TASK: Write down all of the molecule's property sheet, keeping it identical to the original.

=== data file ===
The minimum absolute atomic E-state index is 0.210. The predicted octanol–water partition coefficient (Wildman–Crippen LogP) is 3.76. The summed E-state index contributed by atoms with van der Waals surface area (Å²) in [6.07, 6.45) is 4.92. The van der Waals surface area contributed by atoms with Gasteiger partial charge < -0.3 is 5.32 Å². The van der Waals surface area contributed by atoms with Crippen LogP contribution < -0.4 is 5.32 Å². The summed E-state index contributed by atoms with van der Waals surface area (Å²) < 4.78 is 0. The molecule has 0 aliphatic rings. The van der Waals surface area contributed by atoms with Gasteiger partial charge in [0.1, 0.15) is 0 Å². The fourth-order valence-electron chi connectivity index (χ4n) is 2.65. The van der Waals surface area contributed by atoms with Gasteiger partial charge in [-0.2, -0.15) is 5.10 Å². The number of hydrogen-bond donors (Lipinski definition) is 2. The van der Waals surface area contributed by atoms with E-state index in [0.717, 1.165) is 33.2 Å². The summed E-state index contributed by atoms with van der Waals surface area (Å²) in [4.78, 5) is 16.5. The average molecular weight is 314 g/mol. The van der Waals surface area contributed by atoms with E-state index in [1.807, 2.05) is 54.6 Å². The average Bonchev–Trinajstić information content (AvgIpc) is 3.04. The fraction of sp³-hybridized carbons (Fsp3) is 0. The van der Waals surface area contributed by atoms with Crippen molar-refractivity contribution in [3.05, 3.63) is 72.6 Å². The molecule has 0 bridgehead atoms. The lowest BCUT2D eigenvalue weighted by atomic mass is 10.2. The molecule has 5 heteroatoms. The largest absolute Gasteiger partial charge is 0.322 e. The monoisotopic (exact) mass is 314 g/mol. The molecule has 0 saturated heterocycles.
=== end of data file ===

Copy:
The minimum absolute atomic E-state index is 0.210. The predicted octanol–water partition coefficient (Wildman–Crippen LogP) is 3.76. The summed E-state index contributed by atoms with van der Waals surface area (Å²) in [6.07, 6.45) is 4.92. The van der Waals surface area contributed by atoms with Gasteiger partial charge < -0.3 is 5.32 Å². The van der Waals surface area contributed by atoms with Crippen LogP contribution < -0.4 is 5.32 Å². The summed E-state index contributed by atoms with van der Waals surface area (Å²) < 4.78 is 0. The molecule has 0 aliphatic rings. The van der Waals surface area contributed by atoms with Gasteiger partial charge in [0.1, 0.15) is 0 Å². The fourth-order valence-electron chi connectivity index (χ4n) is 2.65. The van der Waals surface area contributed by atoms with Gasteiger partial charge in [-0.2, -0.15) is 5.10 Å². The number of hydrogen-bond donors (Lipinski definition) is 2. The van der Waals surface area contributed by atoms with E-state index in [0.717, 1.165) is 33.2 Å². The summed E-state index contributed by atoms with van der Waals surface area (Å²) in [4.78, 5) is 16.5. The average molecular weight is 314 g/mol. The van der Waals surface area contributed by atoms with E-state index in [1.807, 2.05) is 54.6 Å². The average Bonchev–Trinajstić information content (AvgIpc) is 3.04. The fraction of sp³-hybridized carbons (Fsp3) is 0. The van der Waals surface area contributed by atoms with Crippen molar-refractivity contribution in [3.05, 3.63) is 72.6 Å². The molecule has 0 bridgehead atoms. The lowest BCUT2D eigenvalue weighted by atomic mass is 10.2. The molecule has 5 heteroatoms. The largest absolute Gasteiger partial charge is 0.322 e. The monoisotopic (exact) mass is 314 g/mol. The molecule has 0 saturated heterocycles.